Padres like their chances heading into 2014

SAN DIEGO -- Josh Johnson didn't necessarily need it, but he received some words of encouragement that really resonated with him recently during an offseason workout.

While working out near his home in Nevada, Johnson had a brief conversation with UNLV head coach Tim Chambers that stuck with him.

"He walked up to me and said, 'I can see a difference in just you playing catch' at the 75 feet or what it was at the time," Johnson said. "That was huge. I've felt good but then to have someone else say I can see a difference, can see the extension ... that was nice."

Johnson, who agreed to a one-year deal worth $8 million in November, is coming off a miserable year with the Blue Jays and surgery after the season to remove loose bodies in his right elbow, which had a profound impact on his struggles in 2013.

Johnson was 2-8 with a 6.20 ERA in 16 starts for the Blue Jays, a season that was interrupted by two stints on the disabled list. His last appearance came on August 6.

"Spring Training [in 2013], [the elbow] felt good, but there was something in there that wasn't bothering me yet," Johnson said. "We got to April and it started creeping in. You could tell that something wasn't quite there. I couldn't get to that extension."

Johnson said his elbow has felt great since his October surgery and that he's already been able to throw three bullpen sessions. He'll likely have two more before pitchers and catchers report to Arizona for the start of Spring Training on Feb. 13.

The Padres will allow Johnson to come along slowly in Spring Training. That's the case with a handful of other players coming off surgery -- including outfielders Cameron Maybin and Carlos Quentin. The goal, manager Bud Black said last week, is to keep players healthy through Spring Training and have them set for the start of the regular season on March 30.

"I talked to Bud and he was saying you might not go [pitch] every other day and we're going to play it by ear and see how you're feeling," Johnson said.

Injured Luebke receives support at FanFest

Outlook: Luebke to miss entire 2014 season

SAN DIEGO -- Just over a week after it was determined Padres pitcher Cory Luebke would need a second surgery on his left elbow, he took part in an autograph session during FanFest at Petco Park.

Fans might have received his autograph, but Luebke received something else -- compassion and even a sense of encouragement from fans about his plight.

"They were great," Luebke said. "There was a ton of support out there. A lot of people want to see me back out there [on the field]. I want to see me back out there. Right now, I'm looking forward to getting this thing right and getting back out there."

Luebke missed all of last season while recovering from Tommy John surgery on May 23, 2012. But he encountered some setbacks during the rehab and a recent MRI showed a tear in his ulnar collateral ligament, meaning he'll need a second surgery.

He's scheduled to meet with Dr. James Andrews in his Pensacola office on Feb. 17 with surgery set for the following day. Andrews performed the same surgery on Padres pitcher Casey Kelly on April 2 of last season.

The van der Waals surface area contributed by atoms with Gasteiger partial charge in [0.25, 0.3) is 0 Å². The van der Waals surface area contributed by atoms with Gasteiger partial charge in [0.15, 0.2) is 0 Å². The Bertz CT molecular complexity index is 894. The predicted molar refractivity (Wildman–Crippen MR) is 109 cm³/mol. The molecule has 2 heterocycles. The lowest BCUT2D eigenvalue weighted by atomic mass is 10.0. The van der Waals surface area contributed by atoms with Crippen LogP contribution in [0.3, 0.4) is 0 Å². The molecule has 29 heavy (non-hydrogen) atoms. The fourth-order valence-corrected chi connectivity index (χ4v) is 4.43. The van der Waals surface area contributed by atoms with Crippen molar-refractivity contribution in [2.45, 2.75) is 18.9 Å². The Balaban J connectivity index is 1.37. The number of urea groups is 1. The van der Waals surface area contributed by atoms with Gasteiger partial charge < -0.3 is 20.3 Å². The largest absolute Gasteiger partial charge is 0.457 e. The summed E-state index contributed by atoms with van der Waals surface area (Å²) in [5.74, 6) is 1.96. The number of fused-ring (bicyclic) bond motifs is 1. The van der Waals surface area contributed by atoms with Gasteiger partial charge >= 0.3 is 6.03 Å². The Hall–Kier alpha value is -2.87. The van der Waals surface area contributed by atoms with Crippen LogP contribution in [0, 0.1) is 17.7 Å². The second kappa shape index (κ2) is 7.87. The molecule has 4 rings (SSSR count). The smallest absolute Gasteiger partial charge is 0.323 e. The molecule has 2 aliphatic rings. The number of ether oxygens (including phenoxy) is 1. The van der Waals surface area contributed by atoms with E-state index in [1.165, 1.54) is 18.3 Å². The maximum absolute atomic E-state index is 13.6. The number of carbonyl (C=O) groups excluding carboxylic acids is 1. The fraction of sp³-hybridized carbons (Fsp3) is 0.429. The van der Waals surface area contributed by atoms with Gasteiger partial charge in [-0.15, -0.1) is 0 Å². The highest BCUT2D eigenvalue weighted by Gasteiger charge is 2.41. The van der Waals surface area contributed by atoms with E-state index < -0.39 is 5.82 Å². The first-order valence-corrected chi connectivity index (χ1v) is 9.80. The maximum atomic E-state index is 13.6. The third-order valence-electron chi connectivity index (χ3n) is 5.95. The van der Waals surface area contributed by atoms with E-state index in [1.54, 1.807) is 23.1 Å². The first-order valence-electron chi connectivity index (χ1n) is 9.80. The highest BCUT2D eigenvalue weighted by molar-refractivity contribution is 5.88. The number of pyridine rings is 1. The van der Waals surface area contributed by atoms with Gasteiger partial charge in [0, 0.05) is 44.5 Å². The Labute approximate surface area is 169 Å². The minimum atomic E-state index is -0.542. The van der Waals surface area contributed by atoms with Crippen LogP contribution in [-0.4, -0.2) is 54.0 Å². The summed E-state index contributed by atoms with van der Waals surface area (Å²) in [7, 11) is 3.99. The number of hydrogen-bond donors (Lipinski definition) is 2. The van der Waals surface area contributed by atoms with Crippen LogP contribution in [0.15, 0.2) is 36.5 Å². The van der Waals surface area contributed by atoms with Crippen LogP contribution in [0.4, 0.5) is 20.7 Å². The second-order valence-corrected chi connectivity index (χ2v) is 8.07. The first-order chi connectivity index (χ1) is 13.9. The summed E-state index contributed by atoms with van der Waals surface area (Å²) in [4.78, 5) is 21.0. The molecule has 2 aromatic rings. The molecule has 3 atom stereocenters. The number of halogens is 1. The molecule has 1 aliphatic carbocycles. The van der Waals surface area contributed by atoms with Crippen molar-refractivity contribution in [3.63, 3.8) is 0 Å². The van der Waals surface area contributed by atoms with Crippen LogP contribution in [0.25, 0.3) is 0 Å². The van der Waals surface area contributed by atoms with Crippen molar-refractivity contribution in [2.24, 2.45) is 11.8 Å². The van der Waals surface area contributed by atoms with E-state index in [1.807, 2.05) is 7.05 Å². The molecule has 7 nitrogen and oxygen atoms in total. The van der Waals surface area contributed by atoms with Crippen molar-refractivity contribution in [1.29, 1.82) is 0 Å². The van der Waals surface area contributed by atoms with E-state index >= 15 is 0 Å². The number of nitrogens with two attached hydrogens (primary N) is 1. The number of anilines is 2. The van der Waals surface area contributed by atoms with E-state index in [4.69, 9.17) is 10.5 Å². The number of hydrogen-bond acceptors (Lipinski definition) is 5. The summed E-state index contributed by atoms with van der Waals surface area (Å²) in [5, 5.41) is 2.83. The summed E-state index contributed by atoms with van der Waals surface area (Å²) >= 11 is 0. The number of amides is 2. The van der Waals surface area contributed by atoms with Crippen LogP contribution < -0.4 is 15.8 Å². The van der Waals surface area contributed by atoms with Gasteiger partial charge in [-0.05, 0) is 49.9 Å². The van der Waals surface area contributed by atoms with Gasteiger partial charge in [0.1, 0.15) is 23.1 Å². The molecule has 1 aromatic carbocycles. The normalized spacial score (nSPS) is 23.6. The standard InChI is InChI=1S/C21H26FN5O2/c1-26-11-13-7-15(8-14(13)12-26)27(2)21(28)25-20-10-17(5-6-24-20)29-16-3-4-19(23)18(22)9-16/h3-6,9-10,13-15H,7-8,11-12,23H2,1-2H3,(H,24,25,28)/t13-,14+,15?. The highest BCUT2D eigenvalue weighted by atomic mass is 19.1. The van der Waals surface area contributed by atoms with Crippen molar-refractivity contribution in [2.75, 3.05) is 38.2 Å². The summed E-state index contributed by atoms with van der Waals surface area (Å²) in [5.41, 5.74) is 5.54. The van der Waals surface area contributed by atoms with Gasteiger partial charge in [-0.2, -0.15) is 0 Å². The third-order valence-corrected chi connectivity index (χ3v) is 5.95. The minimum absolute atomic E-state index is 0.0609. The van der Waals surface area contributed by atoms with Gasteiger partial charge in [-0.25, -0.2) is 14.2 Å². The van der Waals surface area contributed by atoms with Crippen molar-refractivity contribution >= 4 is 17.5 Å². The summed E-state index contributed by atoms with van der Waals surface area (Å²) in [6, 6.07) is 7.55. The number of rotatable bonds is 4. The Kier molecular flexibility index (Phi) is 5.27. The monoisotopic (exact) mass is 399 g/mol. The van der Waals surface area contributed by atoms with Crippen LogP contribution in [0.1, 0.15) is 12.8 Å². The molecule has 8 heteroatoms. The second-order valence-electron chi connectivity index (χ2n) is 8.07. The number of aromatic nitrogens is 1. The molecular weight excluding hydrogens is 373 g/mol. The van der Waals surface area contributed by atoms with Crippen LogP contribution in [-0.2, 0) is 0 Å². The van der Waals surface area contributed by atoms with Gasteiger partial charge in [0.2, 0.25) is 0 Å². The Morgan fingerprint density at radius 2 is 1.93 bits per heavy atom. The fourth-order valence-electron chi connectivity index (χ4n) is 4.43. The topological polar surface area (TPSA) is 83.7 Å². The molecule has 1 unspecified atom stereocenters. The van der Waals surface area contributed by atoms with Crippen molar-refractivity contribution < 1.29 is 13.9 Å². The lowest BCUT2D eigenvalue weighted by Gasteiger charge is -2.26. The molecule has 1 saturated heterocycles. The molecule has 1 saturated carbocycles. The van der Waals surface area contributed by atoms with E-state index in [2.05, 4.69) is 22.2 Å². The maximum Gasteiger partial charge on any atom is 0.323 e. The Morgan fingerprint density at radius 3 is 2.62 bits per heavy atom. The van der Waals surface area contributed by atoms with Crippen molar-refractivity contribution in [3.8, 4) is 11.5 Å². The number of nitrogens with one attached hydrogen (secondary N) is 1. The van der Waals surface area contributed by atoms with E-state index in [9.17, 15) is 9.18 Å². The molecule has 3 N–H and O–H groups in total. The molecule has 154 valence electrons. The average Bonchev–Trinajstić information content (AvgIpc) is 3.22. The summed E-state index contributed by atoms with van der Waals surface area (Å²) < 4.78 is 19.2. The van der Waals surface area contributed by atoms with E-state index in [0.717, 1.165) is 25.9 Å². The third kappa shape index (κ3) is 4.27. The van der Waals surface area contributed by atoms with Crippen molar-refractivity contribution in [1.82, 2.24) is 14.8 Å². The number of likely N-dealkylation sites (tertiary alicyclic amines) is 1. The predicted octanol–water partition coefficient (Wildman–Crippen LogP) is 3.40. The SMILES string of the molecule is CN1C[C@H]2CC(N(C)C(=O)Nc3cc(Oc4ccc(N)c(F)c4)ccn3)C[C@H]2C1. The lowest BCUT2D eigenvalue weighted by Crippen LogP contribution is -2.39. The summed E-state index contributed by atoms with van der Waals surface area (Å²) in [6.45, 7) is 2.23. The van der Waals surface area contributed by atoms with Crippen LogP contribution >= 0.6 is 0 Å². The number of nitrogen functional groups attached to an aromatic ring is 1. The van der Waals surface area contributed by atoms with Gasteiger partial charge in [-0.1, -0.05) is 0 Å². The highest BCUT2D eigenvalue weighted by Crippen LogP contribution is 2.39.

At this point, Luebke is only looking forward and refuses to feel sorry for himself.

"Everything that's happened before is water under the bridge," he said. "The only frustrating part for me is we were rehabbing something that couldn't be rehabbed. But now we've got a chance to get it right. We're going to take the next steps to get back out there."

Recovering Kelly cheering on Olympian cousin

Top Prospects: Casey Kelly, RHP, Padres

SAN DIEGO -- Pitcher Casey Kelly has had his hands full of late, not just with his rehabilitation from the Tommy John surgery he had last April but also getting ready for Spring Training.

And, of course, trying to figure out when he'll be able to sit down and watch the Winter Olympics from Sochi.

Kelly's cousin, Kikkan Randall, is a member of the US women's cross-country skiing team. Randall is also considered a Gold Medal contender in the individual sprint.

"I've obviously been following her for a while," said Kelly of Randall, who hails from Anchorage, Alaska. "Her workouts are crazy. I'm always excited to get to watch her in the Olympics."

As for Kelly, he continues to make strides in his recovery from Tommy John surgery on his right elbow in April. He said Saturday that he's well into his long-toss program and has played catch off the mound. Reluctant to place a timetable on his expected return, Kelly did indicate that he hopes to be pitching in games -- likely Minor League rehabilitation stints -- sometime in April.

"That's my goal," Kelly said.

That said, he realizes that he has to be flexible. Earlier this week, Kelly heard that teammate Cory Luebke would need a second Tommy John surgery and will miss his second consecutive season.

"With Tommy John, it's so difficult to say you'll be back at a certain point," he said. "I think once I get to bullpen sessions that I'll be able to see how my arm feels. And the next day, just making sure that I feel healthy."